Covid-19: Are you a direct contact? Here’s how to find out!

Healthcare workers collecting samples for Covid-19 testing. | Photo: Health Protection Agency

A very common, and absolutely valid reaction to learning that someone you have recently met with, or been in close contact with has tested positive for Covid-19, is questioning whether you may have been exposed to the virus. In any such case, the first thing you should do, is try to stay calm and rationally evaluate the situation.

Next, recall whether you practiced all the necessary safety and precautionary health precautions at all times. Walk back down memory lane, and remember whether your mask was on right. Whether you maintained the appropriate amount of physical distance, and if you ensured hand hygiene well enough with minimal contact with your eyes, nose or mouth. If so, kudos to you!

Now, in order to determine whether you might actually have been a contact, let’s consider how you might find out that the individual you have come into contact has tested positive.

The most common way to find out is through contact tracing, when the individual who tested positive informs authorities of their whereabouts and who they met with. In such cases, if the person is a close acquaintance of you, they may also call you up and inform you of their health status.

Another way is that you find out through the grapevine, or through authorities, when there is an announcement of a positive case from a certain location during a certain time frame, which aligns with your time there.

In all such cases, the best thing to do, is to contact your relevant health care authorities, and clarify whether you classify as a direct contact. Even if you don’t, it’s never a bad idea to get your self tested, and self quarantine, if you have the means to do so.

But let’s look at how authorities decide whether you are a direct contact. According to the Centers for Disease Control and Prevention (CDC), a close contact of an individual who tested positive is, “any individual within 6 feet of an infected person for a total of 15 minutes or more”. Now that this is established, the next aspect to consider, is at what point did you come into contact with the individual. Was that individuals symptomatic or asymptomatic at the time of contact?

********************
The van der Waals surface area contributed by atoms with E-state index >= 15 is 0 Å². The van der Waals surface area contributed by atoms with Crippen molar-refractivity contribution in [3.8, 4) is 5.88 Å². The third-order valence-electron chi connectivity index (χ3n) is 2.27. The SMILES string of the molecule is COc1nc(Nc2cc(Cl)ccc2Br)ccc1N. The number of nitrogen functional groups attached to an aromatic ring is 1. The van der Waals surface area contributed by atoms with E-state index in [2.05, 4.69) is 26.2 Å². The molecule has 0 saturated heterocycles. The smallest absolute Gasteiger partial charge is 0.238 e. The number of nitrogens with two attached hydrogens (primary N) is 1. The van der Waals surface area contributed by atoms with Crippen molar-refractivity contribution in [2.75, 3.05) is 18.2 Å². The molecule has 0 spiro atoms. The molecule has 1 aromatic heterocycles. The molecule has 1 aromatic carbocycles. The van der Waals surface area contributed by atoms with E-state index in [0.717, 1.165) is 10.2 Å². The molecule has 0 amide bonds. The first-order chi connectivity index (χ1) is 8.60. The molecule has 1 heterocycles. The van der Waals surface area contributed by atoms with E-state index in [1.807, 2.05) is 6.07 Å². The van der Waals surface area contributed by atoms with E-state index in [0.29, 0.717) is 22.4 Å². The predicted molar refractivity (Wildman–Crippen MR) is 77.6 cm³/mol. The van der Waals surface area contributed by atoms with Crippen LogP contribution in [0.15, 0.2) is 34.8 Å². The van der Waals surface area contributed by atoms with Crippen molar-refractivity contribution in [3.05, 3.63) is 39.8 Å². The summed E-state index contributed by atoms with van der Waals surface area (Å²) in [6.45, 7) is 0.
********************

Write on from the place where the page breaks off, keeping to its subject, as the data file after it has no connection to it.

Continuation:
The CDC website further reads that, a close contact, or a direct contact of a positive individual is “someone who was within 6 feet of an infected person for a cumulative total of 15 minutes or more over a 24-hour period* starting from 2 days before illness onset (or, for asymptomatic patients, 2 days prior to test specimen collection) until the time the patient is isolated.

This means, that when authorities are considering individuals who might be direct contacts, they would consider whether the person was symptomatic or asymptomatic at the time of sample collection. If the individual was symptomatic, contact tracing period would begin two days prior to the individual becoming symptomatic and would end until the individual was placed in isolation. If the individual was asymptomatic at the time of testing positive for the coronavirus, the contact tracing period would begin two days prior to sample collection and would last until the individual was placed in isolation.

So if you check all these boxes or if you are uncertain, the best course of action for the safety of yourself, your loved ones and everyone around you, would be to contact a relevant health care facility and discuss your situation. If you are in the Maldives, this would be the Health Protection Agency (HPA) hotline at 1676 or your nearest hospital or health center.

You are likely going to be instructed to remain in self quarantine, until arrangements are made for your sample to be collected. While you wait for your results to come back, it is absolutely essential that you remain in self quarantine, and do not go out, in case your tests come back positive. In the Maldives results often come back within 24 to 72 hours, and if you are positive, further instructions will be given as to how your isolation period would be managed.

Undoubtedly, it is absolutely essential for everyone to cooperate with the authorities and provide the most accurate information to the best of their knowledge, in order to ensure that numbers do down and the spread of the virus is curbed.

However, with the number of cases on the rise in the Maldives, authorities continue to urge anyone who might have come in contact with a positive individual, or anyone who might be exhibiting any one of the classic Covid-19 symptoms to contact health care authorities, and follow through necessary procedures to ensure that you have not been exposed to the virus.

Going back to the basics, any of the following may be considered as symptoms, and individuals are urged to seek immediate medial attention if any difficulty in breathing, loss of speech or movement, shortness of breath or chest pain or pressure is experienced.

  • fever
  • headache
  • cough
  • tiredness
  • aches and pains
  • sore throat
  • diarrhea
  • conjunctivitis
  • headache
  • loss of taste or smell
  • a rash on skin or discoloration of fingers or toes
  • Difficulty breathing or shortness of breath
  • chest pain or pressure
  • loss of speech or movement

So to sum it up, mask up. Maintain physical distance. Wash your hands. Contact health care authorities if you are symptomatic or have reason to believe that you might be exposed to the virus. Provide accurate information during contact tracing. Comply with instructions provided by authorities, and last of all, stay safe.